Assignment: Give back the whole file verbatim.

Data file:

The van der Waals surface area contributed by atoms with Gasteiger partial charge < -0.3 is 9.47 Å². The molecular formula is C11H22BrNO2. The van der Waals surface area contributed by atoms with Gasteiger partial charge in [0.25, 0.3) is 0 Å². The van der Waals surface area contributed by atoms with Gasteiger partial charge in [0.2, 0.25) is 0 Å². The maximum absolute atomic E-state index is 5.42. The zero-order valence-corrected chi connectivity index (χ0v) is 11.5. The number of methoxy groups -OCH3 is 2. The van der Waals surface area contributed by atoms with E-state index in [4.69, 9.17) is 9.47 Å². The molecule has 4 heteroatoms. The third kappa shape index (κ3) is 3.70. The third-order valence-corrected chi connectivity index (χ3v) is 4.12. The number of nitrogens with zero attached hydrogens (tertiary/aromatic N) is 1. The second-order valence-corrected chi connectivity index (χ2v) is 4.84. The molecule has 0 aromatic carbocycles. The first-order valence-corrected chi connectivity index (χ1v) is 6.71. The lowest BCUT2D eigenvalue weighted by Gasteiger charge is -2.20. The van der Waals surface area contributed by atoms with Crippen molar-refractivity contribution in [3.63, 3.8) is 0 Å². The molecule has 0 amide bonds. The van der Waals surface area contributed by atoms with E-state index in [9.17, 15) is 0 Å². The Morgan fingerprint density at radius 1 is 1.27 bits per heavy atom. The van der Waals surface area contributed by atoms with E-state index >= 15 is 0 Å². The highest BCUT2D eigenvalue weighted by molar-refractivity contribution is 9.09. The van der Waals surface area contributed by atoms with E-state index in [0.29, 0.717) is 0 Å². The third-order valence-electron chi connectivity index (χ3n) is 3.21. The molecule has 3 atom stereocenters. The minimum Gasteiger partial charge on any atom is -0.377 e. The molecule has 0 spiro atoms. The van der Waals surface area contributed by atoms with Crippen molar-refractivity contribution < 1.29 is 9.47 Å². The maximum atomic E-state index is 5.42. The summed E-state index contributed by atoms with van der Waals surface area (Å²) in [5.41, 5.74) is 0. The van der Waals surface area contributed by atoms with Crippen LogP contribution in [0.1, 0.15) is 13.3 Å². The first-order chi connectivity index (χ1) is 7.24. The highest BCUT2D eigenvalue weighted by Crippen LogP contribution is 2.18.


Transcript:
The van der Waals surface area contributed by atoms with Gasteiger partial charge < -0.3 is 9.47 Å². The molecular formula is C11H22BrNO2. The van der Waals surface area contributed by atoms with Gasteiger partial charge in [0.25, 0.3) is 0 Å². The van der Waals surface area contributed by atoms with Gasteiger partial charge in [0.2, 0.25) is 0 Å². The maximum absolute atomic E-state index is 5.42. The zero-order valence-corrected chi connectivity index (χ0v) is 11.5. The number of methoxy groups -OCH3 is 2. The van der Waals surface area contributed by atoms with E-state index in [4.69, 9.17) is 9.47 Å². The molecule has 4 heteroatoms. The third kappa shape index (κ3) is 3.70. The third-order valence-corrected chi connectivity index (χ3v) is 4.12. The number of nitrogens with zero attached hydrogens (tertiary/aromatic N) is 1. The second-order valence-corrected chi connectivity index (χ2v) is 4.84. The molecule has 0 aromatic carbocycles. The first-order valence-corrected chi connectivity index (χ1v) is 6.71. The lowest BCUT2D eigenvalue weighted by Gasteiger charge is -2.20. The van der Waals surface area contributed by atoms with Crippen molar-refractivity contribution in [3.63, 3.8) is 0 Å². The molecule has 0 amide bonds. The van der Waals surface area contributed by atoms with E-state index in [9.17, 15) is 0 Å². The Morgan fingerprint density at radius 1 is 1.27 bits per heavy atom. The van der Waals surface area contributed by atoms with E-state index >= 15 is 0 Å². The highest BCUT2D eigenvalue weighted by molar-refractivity contribution is 9.09. The van der Waals surface area contributed by atoms with E-state index in [0.29, 0.717) is 0 Å². The third-order valence-electron chi connectivity index (χ3n) is 3.21. The molecule has 3 atom stereocenters. The minimum Gasteiger partial charge on any atom is -0.377 e. The molecule has 0 spiro atoms. The van der Waals surface area contributed by atoms with Crippen molar-refractivity contribution < 1.29 is 9.47 Å². The maximum atomic E-state index is 5.42. The summed E-state index contributed by atoms with van der Waals surface area (Å²) in [5.41, 5.74) is 0. The van der Waals surface area contributed by atoms with Crippen LogP contribution in [0.1, 0.15) is 13.3 Å². The first-order chi connectivity index (χ1) is 7.24. The highest BCUT2D eigenvalue weighted by Crippen LogP contribution is 2.18.